Incidence and risk factors of vascular dementia and Alzheimer's disease in a defined elderly Japanese population: the Hisayama Study

Neurology. 1995 Jun;45(6):1161-8. doi: 10.1212/wnl.45.6.1161.


We followed 828 nondemented residents of Hisayama Town, Kyushu, Japan, aged 65 years or older (88.3% of the elderly population) for 7 years starting in 1985 in order to determine the type-specific incidence of dementia and its risk factors in the general Japanese population. Only two subjects were lost to the follow-up, during which period 103 subjects developed dementia. Morphologic examination of the brains of 89 subjects (86.4%) was made by autopsy or CT. We made the initial diagnosis of dementia based on the DSM-III-R criteria, with the diagnoses of vascular dementia (VD) being based on the NINDS-AIREN criteria and Alzheimer's disease (AD) on the NINCDS-ADRDA criteria. The incidence of VD and AD increased with age for both sexes. The age-adjusted total incidence (per 1,000 person-years) of dementia was 19.3 for men and 20.9 for women. The corresponding rates for VD were 12.2 for men and 9.0 for women, and for AD, 5.1 for men and 10.9 for women. Among the VD subjects whose brain morphology we examined, the most frequent type of stroke was multiple lacunar infarcts (42%), but half these subjects lacked a stroke episode in their histories. Multivariate analysis showed that age, prior stroke episodes, systolic blood pressure, and alcohol consumption were significant independent risk factors for the occurrence of VD. In contrast, age and a low score on Hasegawa's dementia scale were significant risk factors for AD, and physical activity was a significant preventive factor for AD.(ABSTRACT TRUNCATED AT 250 WORDS)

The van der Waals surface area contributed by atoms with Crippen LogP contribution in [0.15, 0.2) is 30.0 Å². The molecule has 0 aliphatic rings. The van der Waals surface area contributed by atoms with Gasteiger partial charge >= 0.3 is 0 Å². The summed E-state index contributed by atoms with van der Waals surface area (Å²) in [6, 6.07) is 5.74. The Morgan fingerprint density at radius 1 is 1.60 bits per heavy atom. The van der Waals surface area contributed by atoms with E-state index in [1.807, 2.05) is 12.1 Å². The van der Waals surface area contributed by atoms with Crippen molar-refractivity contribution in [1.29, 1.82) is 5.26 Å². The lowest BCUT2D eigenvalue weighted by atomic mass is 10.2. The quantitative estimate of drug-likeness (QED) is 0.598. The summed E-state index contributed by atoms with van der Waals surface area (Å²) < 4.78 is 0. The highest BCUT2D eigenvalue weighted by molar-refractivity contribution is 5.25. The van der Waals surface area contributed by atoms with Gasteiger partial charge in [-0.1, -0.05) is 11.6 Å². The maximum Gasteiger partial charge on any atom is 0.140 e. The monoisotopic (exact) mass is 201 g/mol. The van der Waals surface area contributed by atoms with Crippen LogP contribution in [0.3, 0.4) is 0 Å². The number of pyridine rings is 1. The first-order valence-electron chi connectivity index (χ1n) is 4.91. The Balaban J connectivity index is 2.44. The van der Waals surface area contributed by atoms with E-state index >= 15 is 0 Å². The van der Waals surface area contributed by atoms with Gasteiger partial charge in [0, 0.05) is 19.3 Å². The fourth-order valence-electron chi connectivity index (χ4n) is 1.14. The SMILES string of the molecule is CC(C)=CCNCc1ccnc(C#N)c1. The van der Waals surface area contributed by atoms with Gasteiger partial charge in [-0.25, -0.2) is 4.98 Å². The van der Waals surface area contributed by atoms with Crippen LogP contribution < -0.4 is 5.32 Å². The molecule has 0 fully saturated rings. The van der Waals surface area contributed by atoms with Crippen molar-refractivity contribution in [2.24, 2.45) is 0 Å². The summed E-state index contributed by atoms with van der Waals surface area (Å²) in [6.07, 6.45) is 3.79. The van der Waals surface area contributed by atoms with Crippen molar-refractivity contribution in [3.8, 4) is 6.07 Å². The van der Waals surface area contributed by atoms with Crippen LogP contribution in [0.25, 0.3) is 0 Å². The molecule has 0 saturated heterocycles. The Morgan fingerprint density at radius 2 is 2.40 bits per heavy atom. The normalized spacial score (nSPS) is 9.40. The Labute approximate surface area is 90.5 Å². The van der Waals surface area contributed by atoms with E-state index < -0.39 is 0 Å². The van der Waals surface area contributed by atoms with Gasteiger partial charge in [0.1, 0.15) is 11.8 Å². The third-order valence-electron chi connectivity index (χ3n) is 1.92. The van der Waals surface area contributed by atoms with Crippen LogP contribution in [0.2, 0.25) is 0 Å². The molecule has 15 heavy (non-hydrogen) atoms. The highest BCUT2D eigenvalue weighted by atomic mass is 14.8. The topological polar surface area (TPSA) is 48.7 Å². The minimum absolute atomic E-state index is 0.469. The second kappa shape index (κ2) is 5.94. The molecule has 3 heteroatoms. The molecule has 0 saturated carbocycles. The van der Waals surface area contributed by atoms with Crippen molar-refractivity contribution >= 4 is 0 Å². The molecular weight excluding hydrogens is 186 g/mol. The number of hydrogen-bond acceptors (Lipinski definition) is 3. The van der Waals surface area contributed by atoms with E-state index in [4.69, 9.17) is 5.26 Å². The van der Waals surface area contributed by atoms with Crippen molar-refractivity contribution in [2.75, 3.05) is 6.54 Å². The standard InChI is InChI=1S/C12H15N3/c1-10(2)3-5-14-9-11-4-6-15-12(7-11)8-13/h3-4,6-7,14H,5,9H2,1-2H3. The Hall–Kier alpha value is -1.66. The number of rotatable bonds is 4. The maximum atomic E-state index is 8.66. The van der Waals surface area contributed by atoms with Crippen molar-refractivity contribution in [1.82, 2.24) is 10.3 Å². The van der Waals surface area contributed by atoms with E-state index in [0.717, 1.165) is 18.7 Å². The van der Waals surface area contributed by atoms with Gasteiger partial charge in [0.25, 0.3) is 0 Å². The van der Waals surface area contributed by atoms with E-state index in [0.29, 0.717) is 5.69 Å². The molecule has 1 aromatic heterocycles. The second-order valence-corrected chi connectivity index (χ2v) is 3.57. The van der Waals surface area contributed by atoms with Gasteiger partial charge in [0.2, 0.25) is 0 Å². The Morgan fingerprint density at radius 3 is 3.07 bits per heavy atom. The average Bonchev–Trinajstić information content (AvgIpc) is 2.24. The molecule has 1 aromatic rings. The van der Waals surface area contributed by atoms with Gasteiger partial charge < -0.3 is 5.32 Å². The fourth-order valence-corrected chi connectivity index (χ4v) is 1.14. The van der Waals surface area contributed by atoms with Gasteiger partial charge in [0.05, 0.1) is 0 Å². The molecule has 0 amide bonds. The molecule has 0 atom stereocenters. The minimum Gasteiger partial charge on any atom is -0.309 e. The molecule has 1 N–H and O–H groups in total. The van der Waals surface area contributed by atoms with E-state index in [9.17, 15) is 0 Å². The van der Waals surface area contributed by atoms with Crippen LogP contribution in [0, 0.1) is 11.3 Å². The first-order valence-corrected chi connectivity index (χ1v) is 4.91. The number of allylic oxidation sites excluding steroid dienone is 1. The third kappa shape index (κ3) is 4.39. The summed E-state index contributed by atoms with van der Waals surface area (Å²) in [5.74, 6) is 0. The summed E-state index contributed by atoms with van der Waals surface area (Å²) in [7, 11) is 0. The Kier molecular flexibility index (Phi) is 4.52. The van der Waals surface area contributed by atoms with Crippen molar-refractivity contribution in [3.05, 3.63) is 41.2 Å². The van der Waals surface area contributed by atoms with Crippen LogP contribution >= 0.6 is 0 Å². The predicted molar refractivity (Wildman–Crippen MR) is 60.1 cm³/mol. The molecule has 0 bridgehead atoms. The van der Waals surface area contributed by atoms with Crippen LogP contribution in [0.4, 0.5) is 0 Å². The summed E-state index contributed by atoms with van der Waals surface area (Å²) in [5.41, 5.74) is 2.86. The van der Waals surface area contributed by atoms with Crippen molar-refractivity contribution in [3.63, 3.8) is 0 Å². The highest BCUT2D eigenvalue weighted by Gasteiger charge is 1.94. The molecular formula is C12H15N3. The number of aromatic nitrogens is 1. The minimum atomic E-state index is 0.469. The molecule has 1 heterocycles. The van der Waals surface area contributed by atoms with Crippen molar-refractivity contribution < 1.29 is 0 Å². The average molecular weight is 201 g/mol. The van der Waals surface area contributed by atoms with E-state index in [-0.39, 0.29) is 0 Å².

Publication types

  • Research Support, Non-U.S. Gov't

MeSH terms

  • Aged
  • Aged, 80 and over
  • Alzheimer Disease / complications
  • Alzheimer Disease / epidemiology*
  • Cerebrovascular Disorders / complications
  • Cerebrovascular Disorders / epidemiology
  • Dementia, Vascular / complications
  • Dementia, Vascular / epidemiology*
  • Female
  • Humans
  • Japan / epidemiology
  • Male
  • Risk Factors